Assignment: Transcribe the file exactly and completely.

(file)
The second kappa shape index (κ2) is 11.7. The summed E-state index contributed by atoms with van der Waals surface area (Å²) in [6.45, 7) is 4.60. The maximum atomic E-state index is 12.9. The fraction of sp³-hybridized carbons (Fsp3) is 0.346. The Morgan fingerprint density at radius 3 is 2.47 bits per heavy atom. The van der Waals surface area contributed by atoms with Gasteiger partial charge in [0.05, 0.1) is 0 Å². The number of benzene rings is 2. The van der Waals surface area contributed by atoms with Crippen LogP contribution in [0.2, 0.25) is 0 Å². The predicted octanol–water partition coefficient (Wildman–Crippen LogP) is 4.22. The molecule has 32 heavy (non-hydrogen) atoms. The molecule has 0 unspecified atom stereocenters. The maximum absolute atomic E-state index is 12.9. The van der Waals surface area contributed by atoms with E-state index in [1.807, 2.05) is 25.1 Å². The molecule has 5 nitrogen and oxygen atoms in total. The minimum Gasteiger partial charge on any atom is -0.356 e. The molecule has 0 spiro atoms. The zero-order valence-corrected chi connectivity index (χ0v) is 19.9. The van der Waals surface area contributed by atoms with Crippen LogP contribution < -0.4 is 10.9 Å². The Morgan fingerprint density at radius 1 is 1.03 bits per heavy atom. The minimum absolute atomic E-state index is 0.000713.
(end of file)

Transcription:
The second kappa shape index (κ2) is 11.7. The summed E-state index contributed by atoms with van der Waals surface area (Å²) in [6.45, 7) is 4.60. The maximum atomic E-state index is 12.9. The fraction of sp³-hybridized carbons (Fsp3) is 0.346. The Morgan fingerprint density at radius 3 is 2.47 bits per heavy atom. The van der Waals surface area contributed by atoms with Gasteiger partial charge in [0.05, 0.1) is 0 Å². The number of benzene rings is 2. The van der Waals surface area contributed by atoms with Crippen LogP contribution in [0.2, 0.25) is 0 Å². The predicted octanol–water partition coefficient (Wildman–Crippen LogP) is 4.22. The molecule has 32 heavy (non-hydrogen) atoms. The molecule has 0 unspecified atom stereocenters. The maximum absolute atomic E-state index is 12.9. The van der Waals surface area contributed by atoms with E-state index in [1.807, 2.05) is 25.1 Å². The molecule has 5 nitrogen and oxygen atoms in total. The minimum Gasteiger partial charge on any atom is -0.356 e. The molecule has 0 spiro atoms. The zero-order valence-corrected chi connectivity index (χ0v) is 19.9. The van der Waals surface area contributed by atoms with Crippen LogP contribution < -0.4 is 10.9 Å². The Morgan fingerprint density at radius 1 is 1.03 bits per heavy atom. The minimum absolute atomic E-state index is 0.000713.